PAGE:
The Yolo County (Calif.) Sheriff’s Department has been chosen to be the recipient of the National Law Enforcement Officers Memorial Fund’s Best Law Enforcement Traffic Safety Program in America award. The agency will be formally recognized during ceremonies at Police Week in Washington, D.C.
The key to Yolo County’s success was the agency’s engagement with Below 100, according to Yolo SD Captain Larry Cecchettini. He attended a Below 100 training program in 2012 and later said he felt like he was being tapped on the shoulder and called to take action. “I knew we had a problem but I just didn’t know what could be done about it. Below 100 changed that,” he said.
Yolo County is rural with a lot of wide open spaces and deputies often have long distances to travel. “Putting 400 miles on a car in a day is not unusual,” said Cecchettini. Not surprisingly, speed had become a problem and Cecchettini was determined to do something about it. Perhaps the biggest motivator for him was the story of Jessica and Kelli Uhl, two sisters who had been killed by an Illinois state trooper who was driving more than 120 miles per hour when he lost control of his car. Their mother, Kim Schlau, had spoken at the Below 100 training. “I promised Kim that I would slow down our patrol cars,” Cecchettini said.
Once back at his agency, Cecchettini pored through the agency’s crash and injury stats as well as the records of speed revealed by the department’s in-car video system. What he found shocked him. Driving over 90 mph without emergency lighting had become commonplace. Over a ten-year period, at-fault crashes were, on average, occuring once a month and deputies were seriously injured 1.5 times a year, forcing two deputies to retire. The direct cost to the agency was over $1 million and the liability exposure was huge.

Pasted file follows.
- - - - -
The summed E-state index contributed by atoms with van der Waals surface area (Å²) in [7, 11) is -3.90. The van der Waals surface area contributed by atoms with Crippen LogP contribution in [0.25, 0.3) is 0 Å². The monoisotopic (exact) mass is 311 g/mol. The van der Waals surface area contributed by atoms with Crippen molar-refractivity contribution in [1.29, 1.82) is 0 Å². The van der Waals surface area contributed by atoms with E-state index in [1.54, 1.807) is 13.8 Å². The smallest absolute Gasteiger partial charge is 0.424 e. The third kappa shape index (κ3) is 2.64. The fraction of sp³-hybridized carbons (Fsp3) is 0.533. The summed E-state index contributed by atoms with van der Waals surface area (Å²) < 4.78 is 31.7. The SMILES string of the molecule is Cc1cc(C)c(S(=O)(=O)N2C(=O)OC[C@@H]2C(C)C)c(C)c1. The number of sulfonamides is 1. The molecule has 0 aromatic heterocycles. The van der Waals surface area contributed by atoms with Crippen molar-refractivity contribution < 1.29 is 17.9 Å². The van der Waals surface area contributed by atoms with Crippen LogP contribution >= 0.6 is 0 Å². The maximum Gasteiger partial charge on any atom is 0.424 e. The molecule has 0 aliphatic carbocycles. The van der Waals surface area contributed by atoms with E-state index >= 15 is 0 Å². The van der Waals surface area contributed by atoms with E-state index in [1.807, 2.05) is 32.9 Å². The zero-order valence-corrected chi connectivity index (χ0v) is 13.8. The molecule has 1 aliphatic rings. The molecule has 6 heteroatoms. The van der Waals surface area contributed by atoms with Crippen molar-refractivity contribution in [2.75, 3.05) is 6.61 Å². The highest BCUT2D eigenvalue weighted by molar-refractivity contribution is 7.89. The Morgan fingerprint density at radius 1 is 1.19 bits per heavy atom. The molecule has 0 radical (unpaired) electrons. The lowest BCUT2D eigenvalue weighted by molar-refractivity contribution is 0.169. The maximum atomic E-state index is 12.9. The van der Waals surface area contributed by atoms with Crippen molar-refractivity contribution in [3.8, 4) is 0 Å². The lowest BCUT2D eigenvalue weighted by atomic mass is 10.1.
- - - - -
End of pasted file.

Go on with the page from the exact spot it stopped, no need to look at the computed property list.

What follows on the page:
Once the basic homework was done, the program was rolled out rapidly. Two lieutenants delivered Below 100 training and deputies were put on notice that, in the interest of officer safety, speed would be monitored as would use of seatbelts. Below 100 posters were placed throughout the agency, including one that Yolo designed around the tragic story of the Uhl sisters and bore the tag line, “Drive like a life depends on it.”
Over the course of the next few months, the agency culture shifted dramatically. Deputies who improved their driving were recognized with challenge coins. The few who failed to modify their behavior received counseling or a reprimand. What had been the norm quickly became the exception. Data from the in-car video system revealed the number of 90 mph speed activations (unauthorized) had dropped to near zero. And at-fault crashes, once occurring at an average of once a month, dropped to zero. In fact, the agency has now gone well over two years without an at-fault crash. “I know it can’t last forever but no one wants to be ‘that guy’ who breaks the run,” said Cecchettini. “Everyone is trying.”
The risk manager of Yolo County took note of the dramatic drop in crashes and offered to provide funding for additional police training. “As a result, we’re rolling out county-wide excited delirium training with risk management covering the cost,” said Cecchettini. He noted this offer was unprecedented in a county often struggling to find funding for basic needs.
Although Cecchettini was responsible for starting the Below 100 effort at his agency, he is quick to share the credit with others. “It would be an outright lie to say that any one command-level person in our agency is responsible for our success,” he said. “The real credit goes to the deputies who demonstrated the necessary commitment to ensure they and their fellow deputies make it home safely every night.”
Visit Below100.org for more.